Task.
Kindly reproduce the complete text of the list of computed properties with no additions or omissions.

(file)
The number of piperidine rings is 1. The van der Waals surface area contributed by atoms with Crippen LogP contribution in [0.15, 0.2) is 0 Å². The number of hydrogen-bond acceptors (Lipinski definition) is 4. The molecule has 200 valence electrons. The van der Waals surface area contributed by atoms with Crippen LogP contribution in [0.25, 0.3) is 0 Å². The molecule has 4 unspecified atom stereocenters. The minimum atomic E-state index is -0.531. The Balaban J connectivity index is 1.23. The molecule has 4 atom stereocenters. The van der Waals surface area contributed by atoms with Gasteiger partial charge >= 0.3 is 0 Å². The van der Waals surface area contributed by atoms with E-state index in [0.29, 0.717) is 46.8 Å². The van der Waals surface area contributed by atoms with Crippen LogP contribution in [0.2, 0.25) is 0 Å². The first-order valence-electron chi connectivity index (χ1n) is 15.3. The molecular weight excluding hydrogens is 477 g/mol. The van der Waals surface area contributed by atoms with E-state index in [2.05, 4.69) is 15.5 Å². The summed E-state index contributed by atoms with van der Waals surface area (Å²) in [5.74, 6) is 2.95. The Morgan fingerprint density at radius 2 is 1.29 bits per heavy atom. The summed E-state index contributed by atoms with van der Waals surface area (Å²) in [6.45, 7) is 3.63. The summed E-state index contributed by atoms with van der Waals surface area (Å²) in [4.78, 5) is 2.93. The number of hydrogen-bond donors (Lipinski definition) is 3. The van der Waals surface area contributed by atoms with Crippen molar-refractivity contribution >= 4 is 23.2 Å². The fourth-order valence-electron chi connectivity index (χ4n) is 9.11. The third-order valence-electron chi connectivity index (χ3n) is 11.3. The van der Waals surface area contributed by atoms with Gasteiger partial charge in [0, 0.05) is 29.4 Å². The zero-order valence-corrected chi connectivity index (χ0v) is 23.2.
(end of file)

The number of piperidine rings is 1. The van der Waals surface area contributed by atoms with Crippen LogP contribution in [0.15, 0.2) is 0 Å². The number of hydrogen-bond acceptors (Lipinski definition) is 4. The molecule has 200 valence electrons. The van der Waals surface area contributed by atoms with Crippen LogP contribution in [0.25, 0.3) is 0 Å². The molecule has 4 unspecified atom stereocenters. The minimum atomic E-state index is -0.531. The Balaban J connectivity index is 1.23. The molecule has 4 atom stereocenters. The van der Waals surface area contributed by atoms with Gasteiger partial charge >= 0.3 is 0 Å². The van der Waals surface area contributed by atoms with E-state index in [0.29, 0.717) is 46.8 Å². The van der Waals surface area contributed by atoms with Crippen LogP contribution in [0.2, 0.25) is 0 Å². The first-order valence-electron chi connectivity index (χ1n) is 15.3. The molecular weight excluding hydrogens is 477 g/mol. The van der Waals surface area contributed by atoms with E-state index in [2.05, 4.69) is 15.5 Å². The summed E-state index contributed by atoms with van der Waals surface area (Å²) in [5.74, 6) is 2.95. The Morgan fingerprint density at radius 2 is 1.29 bits per heavy atom. The summed E-state index contributed by atoms with van der Waals surface area (Å²) in [6.45, 7) is 3.63. The summed E-state index contributed by atoms with van der Waals surface area (Å²) in [4.78, 5) is 2.93. The number of hydrogen-bond donors (Lipinski definition) is 3. The van der Waals surface area contributed by atoms with Crippen molar-refractivity contribution >= 4 is 23.2 Å². The fourth-order valence-electron chi connectivity index (χ4n) is 9.11. The third-order valence-electron chi connectivity index (χ3n) is 11.3. The van der Waals surface area contributed by atoms with Gasteiger partial charge in [0, 0.05) is 29.4 Å². The zero-order valence-corrected chi connectivity index (χ0v) is 23.2.